Scientists begin conference on sea level change, starting with the past and working towards the future The significance of rising waters in New York City was evident during Hurricane Sandy and on 10 July 2017 when hundreds of scientists gathered at Columbia University to kick-off a week long Regional Sea Level Changes and Coastal Impacts Conference. Read More...
DAY 2 Conference Highlights
The second day of the conference was dedicated to presentations on contemporary sea level change, ranging from the role of ocean heat content to satellite missions to drivers in variability of extreme sea levels. The two plenary sessions were accompanied by a morning and afternoon poster session and a town hall on the operational monitoring of sea level using satellites. Read More...
DAY 3 Conference Highlights
Halfway through the conference, day three brought a series of presentations on the coastal zone. Presenters in the two plenary sessions discussed impacts of rising seas from small island countries to large metropolitan cities like Shanghai, planning and adaptation strategies, and information needs for stakeholders and decision makers. Almost 70 posters were also presented on this theme. A panel closed out the day with discussions about New York’s adaptation strategies and response to Hurricane Sandy. Read More...
DAY 4 Conference Highlights
The conference rolled into the fourth day wrapping up the contemporary sea level presentations and beginning to address future projections. The two plenary sessions had corresponding posters for each topic. Participants also heard about the evolving requirements of integrated sea level observations for regional and local decision making during the town hall. Katy Hill, scientific officer for the Global Climate Observing System and Global Ocean Observing System, framed the town hall by wanting to know how we get the global ocean system humming to meet our decision making needs, particularly the requirements for moving into the coastal regions. Read More...
DAY 5 Conference Highlights
On the fifth day, conference participants — filled with four days of fascinating, relevant, and timely discussions — were able to hear about the latest modeling efforts and different scenarios for the future. A panel of stakeholders also held a lively discussion on what they learned during the week and what their recommendations are for collaborative opportunities and research to support coastal management. Read more...
3. Programmes (Daily Programme & Presentation)
5. Town Halls
Tuesday, July 11
Town Hall 1: Operational monitoring of global and regional sea level by satellite altimetry
Over the last 26 years, sea level has been measured by a host of satellite mission, launched and operated by the various space agencies world wide. Together they clearly identify not only the approximately 3 mm/year rise in global mean sea level, but also the regional deviations from the global mean. The monitoring has mainly relied on the reference altimeter missions (TOPEX and the Jason family of satellites), but recent efforts like ESA's Sea Level Climate Change Initiative have brought other missions to meet the same high standards required for sea level change monitoring. In addition, fiducial measurement campaigns have been set up to cross-calibrate the satellite systems with in-situ tide gauges. In this session the various space agencies will present their involvement and commitment to ensure the continuation of the sea level climate data record from satellite altimetry into the future and the upkeep of the older data with improved knowledge of altimeter data corrections, orbit determination, etc. The moderator and speakers invite the conference participants to share their expectations and possible needs for improvement of current and future services and products delivered by the agencies.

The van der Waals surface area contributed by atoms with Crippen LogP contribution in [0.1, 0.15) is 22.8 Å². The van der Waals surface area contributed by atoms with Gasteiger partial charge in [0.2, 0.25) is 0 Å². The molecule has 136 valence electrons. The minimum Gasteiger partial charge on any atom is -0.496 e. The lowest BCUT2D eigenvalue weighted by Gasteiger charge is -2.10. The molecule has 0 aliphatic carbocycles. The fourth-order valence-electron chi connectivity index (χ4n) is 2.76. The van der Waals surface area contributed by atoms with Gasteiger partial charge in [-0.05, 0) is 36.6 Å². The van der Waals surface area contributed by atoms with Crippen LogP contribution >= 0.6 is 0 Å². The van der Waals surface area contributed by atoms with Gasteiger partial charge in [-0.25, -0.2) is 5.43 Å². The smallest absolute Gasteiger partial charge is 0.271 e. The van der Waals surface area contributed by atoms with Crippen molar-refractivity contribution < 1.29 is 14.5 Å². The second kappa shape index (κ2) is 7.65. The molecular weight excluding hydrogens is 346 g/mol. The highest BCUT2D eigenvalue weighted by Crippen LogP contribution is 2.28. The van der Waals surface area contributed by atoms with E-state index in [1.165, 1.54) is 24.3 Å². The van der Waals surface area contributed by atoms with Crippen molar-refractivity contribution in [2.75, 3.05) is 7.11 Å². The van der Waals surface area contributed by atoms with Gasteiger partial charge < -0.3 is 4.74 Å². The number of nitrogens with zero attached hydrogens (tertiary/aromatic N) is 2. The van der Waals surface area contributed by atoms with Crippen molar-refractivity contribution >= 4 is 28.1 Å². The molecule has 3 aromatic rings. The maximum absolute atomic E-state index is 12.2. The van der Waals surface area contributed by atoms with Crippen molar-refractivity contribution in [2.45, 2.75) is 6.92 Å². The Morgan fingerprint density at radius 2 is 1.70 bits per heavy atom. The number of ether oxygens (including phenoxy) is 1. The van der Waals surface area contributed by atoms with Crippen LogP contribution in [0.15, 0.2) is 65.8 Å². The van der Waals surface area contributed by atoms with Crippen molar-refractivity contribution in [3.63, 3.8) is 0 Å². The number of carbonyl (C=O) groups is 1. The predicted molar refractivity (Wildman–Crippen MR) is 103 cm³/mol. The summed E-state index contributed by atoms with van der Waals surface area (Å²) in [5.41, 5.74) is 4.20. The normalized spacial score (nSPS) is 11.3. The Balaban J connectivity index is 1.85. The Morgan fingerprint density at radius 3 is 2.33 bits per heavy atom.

Moderator: John Church, University of New South Wales (UNSW) Climate Change Research Center, Sydney, Australia.
- Eric Leuliette, National Oceanic and Atmospheric Administration (NOAA), College Park, Maryland, USA.
- Carmen Boening from National Aeronautic and Space Administration Jet Propulsion Laboratory (NASA/JPL), Pasadena, California, USA.
- Jérôme Benveniste, European Space Agency (ESA), Frascati, Italy.
- Remko Scharroo, European Organisation for the Exploitation of Meteorological Satellites (EUMETSAT), Darmstadt, Germany.
- Anny Cazenave, Centre Nationale d'Études Spatiales (CNES), Toulouse, France.
Thursday, July 13
Town Hall 2: Meeting evolving requirements of integrated sea level observations for regional and local decision making
The 2006 Sea Level Conference provided a comprehensive statement on requirements for Sea Level information and recommendations on sustaining satellite and in situ observations and developing observing system capabilities.
Over 10 years on, the need for information at the regional and local level is more critical, and more complex, requiring for instance the synthesis of Sea Level information with the likelihood of extreme weather events. As technology and analysis methods evolve, how do we extract maximum benefit from the combination of satellite and in situ observing systems? Can we improve the integration of Sea Level, geodetic and hydro-meteorological data to deliver information fit for meeting regional/local decision-making requirements?
- Katy Hill, Ocean Observations (GCOS-GOOS-JCOMM), c/o World Meteorological Organisation
- Gary Mitchum (University of South Florida) Emerging requirements for sustained observations of sea level.
- Melisa Menendez (Universidad de Cantabria), Advances in Satellite and In situ technologies to meet requirements.
- Billy Sweet (NOAA) Products for today’s planning decision making on seasonal to multi-decadal timescales
|SCIENCE ORGANIZING COMMITTEE||LOCAL ORGANIZING COMMITTEE|
|World Climate Research Programme||Intergovernmental Oceanographic Commission
|The Earth Institute of Columbia University|
- European Space Agency
- National Aeronautical and Space Administration
- National Oceanic and Atmospheric Administration
- World Climate Research Programme
- Center for Earth System Research and Sustainability (CEN)
- Future Earth Coasts
- Institute for Marine and Atmospheric Research (IMAU)
- Institut Pierre Simon Laplace
- Royal Netherlands Institute for Sea Research
- Netherlands Earth System Science Centre
- Royal Netherlands Meteorological Institute (KNMI)
- Technical University Delft Climate Institute
- Scientific Committee on Ocean Research
- University of Southampton
- Utrecht University